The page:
It was a time of tears and joy, remembrance and renewal, as John Niblack and Oklahoma State University created a new endowed professorship at OSU during ceremonies April 30 .
Niblack and his wife, Heidi, donated $250,000 to fund the OSU Robert J. Sirny Memorial Endowed Professorship in Agricultural Biochemistry.
"I can't think of anyone outside my parents who played such an informative role in my life as did (Robert Sirny)," Niblack said. "He was very kind and giving as a mentor. He would teach you, but wasn't afraid to let you experiment and develop your own scientific interests."
A 1960 OSU graduate, Niblack is executive vice president of Pfizer, Inc., the fifth largest drug company in the world.
He worked and studied under Sirny first as a Tulsa high school student in a summer job program at OSU, then as an OSU chemistry major. Upon graduation, he thought about becoming a university professor like his mentor.
The burgeoning new focus of molecular biology proved a crossroads in Niblack's life. It showed him the effect his occupation could have on improving the lives of millions of people.
"It's nice to see science used to create new medicines that can help prolong people's lives and make the bearing of diseases easier," Niblack said.
He joined Pfizer, Inc., in 1967, starting a career that would see him direct research and create drugs used to battle viral illnesses, cancer and autoimmune disorders.
When Ron Area of the OSU Foundation and Milford Jenkins, director of development, OSU division of agricultural sciences and natural resources, met with Niblack a few years ago on the subject of company donations to OSU's gift-giving campaign, Niblack took it personally. It got Niblack to thinking about what he himself might do to honor the man who had helped start him on his career path.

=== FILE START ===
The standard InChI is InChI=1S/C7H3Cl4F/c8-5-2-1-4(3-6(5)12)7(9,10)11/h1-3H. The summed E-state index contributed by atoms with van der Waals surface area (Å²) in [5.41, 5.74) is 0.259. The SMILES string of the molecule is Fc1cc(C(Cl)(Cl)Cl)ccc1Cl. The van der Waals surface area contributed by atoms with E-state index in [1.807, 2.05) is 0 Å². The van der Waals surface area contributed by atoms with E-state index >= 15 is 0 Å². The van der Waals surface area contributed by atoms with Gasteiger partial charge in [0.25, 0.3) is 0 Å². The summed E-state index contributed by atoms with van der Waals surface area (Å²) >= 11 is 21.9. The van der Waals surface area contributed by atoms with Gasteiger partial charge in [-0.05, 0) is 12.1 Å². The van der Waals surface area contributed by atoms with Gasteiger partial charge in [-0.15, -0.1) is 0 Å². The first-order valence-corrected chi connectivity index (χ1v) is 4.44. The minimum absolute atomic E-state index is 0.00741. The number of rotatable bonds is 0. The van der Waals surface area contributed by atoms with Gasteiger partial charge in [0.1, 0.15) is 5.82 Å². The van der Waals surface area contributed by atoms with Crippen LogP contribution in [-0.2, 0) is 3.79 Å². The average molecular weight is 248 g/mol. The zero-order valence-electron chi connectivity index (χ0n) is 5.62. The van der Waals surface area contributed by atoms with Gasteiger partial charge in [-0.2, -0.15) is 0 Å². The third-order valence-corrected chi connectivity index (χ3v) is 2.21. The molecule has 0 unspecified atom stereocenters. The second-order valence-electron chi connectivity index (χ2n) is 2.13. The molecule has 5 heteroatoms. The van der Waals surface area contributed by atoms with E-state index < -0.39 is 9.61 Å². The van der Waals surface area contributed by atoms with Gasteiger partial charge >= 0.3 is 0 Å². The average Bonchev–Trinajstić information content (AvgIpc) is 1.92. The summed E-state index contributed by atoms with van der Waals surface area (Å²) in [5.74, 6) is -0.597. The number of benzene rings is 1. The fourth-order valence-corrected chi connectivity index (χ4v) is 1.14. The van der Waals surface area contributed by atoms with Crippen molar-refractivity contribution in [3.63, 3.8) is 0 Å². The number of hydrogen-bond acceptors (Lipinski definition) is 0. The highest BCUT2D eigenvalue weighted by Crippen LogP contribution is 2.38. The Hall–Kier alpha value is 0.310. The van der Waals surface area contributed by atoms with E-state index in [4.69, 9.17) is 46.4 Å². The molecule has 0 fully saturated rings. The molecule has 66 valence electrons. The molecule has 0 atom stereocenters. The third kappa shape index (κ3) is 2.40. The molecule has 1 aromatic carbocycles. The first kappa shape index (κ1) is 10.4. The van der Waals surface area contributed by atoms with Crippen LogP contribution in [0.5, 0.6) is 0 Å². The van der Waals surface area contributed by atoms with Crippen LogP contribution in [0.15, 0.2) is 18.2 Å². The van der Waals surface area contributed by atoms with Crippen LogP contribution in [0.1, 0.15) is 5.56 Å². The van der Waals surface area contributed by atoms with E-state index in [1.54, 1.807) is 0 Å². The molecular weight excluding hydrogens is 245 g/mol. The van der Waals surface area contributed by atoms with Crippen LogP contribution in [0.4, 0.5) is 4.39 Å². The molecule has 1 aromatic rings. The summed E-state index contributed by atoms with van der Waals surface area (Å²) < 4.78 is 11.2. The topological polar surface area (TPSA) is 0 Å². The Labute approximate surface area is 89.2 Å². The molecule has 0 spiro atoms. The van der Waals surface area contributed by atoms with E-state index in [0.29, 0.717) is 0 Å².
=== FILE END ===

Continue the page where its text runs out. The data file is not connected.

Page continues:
Jeanne Short of the OSU Foundation began working with Niblack to set up a personal endowment in the name of Robert J. Sirny. Niblack's gift will be a permanent endowment. Only the interest earnings will be used to support the activities of the Sirny professorship.
"The ultimate accolade is to have a student go on and succeed after graduation, then say, 'You made a difference in my life.' That's what this professorship celebrates," said James Halligan, OSU president
Jim Blair, head, OSU department of biochemistry and molecular biology, said the endowed professorship should always be held by an individual who exemplifies Sirny's qualities.
Sirny was known for his commitment and ability to blend cutting-edge research efforts into the classroom environment, thereby exposing students to the highest possible degree of educational experience and skill building.
"Bob loved teaching, he loved his students," said Sirny's widow Dorothy. "That's the greatest thing a teacher can do. Sometimes, I swear it was like he invented his students himself, they played such an important role in his life."
Ulrich Melcher, OSU professor of biochemistry and molecular biology, was announced as the first recipient of the Sirny professorship.
"Everyone in our department strives to contribute to the experience of our students, both in the classroom and in the laboratory," Melcher said. "I'm thrilled because I really didn't expect to be named the first recipient."
The Sirny professorship and Melcher's appointment must be approved formally by the Oklahoma A&M Board of Regents. The next board meeting is scheduled for June 18.
Private donors play a vital role in providing resources that enable OSU to reach the highest pinnacles of excellence in its teaching, research and extension programs, Jenkins said.
"It's not solely major corporations giving millions of dollars that allow the university to meet its goals and commitments," Jenkins said. "It's people who see the value of what we do, who understand the contributions the university makes and who want to ensure those life-changing contributions continue."
News release authored by Donald Stotts
Published in the Stillwater NewsPress 9 May, 1999, page B3
Photo from Agriculture at OSU, Spring/Summer 1999, page 12